What Are the Advantages and Disadvantages of Taking a Year Off Between High School and College?

A year off between high school and college is referred to as a

Taking a year off between high school and college is a worthy consideration. In fact, Harvard college encourages students to take a year off before matriculation to do something meaningful. The college reports that 50 to 70 students postpone matriculation annually. This could be because Harvard actually proposes the option in the admission letter. Taking time off often results in valuable life experiences that enrich a students college career. Students considering taking a year off should assess the reason they are considering the break in their studies and whether or not the time off will be meaningful.

1 Advantages of Taking a Year Off

Students who take a year off following high school can find many meaningful ways to spend the time. The time off allows students time to discover adulthood and gain perspective. Students may not know what they want to do when they graduate high school and need some time to clarify career goals. Some students may need some extra time to come up with the funding for the college program they want to enroll in. Students may have a long-awaited dream they need to fulfill before moving on to the next phase of their lives. Some may feel burnt out from all the pressure of high school and applying to colleges that they need some time off. The main advantage is that taking a year off gives students time to commit to what is important to them and provides additional time to establish maturity.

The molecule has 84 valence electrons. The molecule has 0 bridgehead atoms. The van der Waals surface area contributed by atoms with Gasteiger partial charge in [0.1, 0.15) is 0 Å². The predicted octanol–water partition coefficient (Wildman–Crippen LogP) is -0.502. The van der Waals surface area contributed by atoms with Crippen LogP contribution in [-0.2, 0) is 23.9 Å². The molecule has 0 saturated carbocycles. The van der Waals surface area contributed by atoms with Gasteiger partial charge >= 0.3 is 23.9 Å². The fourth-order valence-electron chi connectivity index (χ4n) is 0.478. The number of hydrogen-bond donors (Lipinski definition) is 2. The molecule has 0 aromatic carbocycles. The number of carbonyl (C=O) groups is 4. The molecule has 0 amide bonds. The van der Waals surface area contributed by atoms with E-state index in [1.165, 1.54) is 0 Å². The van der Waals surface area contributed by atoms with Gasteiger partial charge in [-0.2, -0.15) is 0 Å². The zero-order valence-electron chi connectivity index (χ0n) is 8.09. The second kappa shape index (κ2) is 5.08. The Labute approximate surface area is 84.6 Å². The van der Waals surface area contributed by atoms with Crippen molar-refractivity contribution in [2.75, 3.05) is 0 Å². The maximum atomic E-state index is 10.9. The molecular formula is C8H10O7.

2 Disadvantages of Taking a Year Off

While there are benefits of taking a year off, students who choose to take the year off have some disadvantages compared to their college-bound peers. Students who continue directly on to college from high school benefit from following a traditional path, entering college with their graduating class. They are still accustomed to the structure of education systems and have a lot of senior year subject knowledge fresh in their memory. Students taking the time off lose out on these advantages and commonly graduate at least one year later than their peers. There is also a possibility that a year off will turn into years off or that students will never pursue college due to changes or distractions that occur during the gap year.

3 Making the Year Off Productive

A productive year off amounts to doing something meaningful. Some people like to take the year off to travel, volunteer, learn a new language, develop new skills, try out an occupation, engage in self-help activities and spend time learning about themselves. No matter what you do during this year, as long as you continue to learn new things while doing something you enjoy, it will be meaningful to you. Adults do not need a structured learning environment to learn about life.

4 Supporting Your Decision

Once you have decided to take the year off, convincing parents and peers can be difficult. It is helpful to explain your reasons for choosing to take time off; detail your decision-making process to show you have thought it through and assure people you plan to go to college the following year. This is a big decision to make, especially if it is one of the first decisions you have to make as a young adult. Displaying confidence and responsibility will help others support your decision, whatever it may be.

Sara Mahuron specializes in adult/higher education, parenting, budget travel and personal finance. She earned an M.S. in adult/organizational learning and leadership, as well as an Ed.S. in educational leadership, both from the University of Idaho. Mahuron also holds a B.S. in psychology and a B.A. in international studies-business and economics.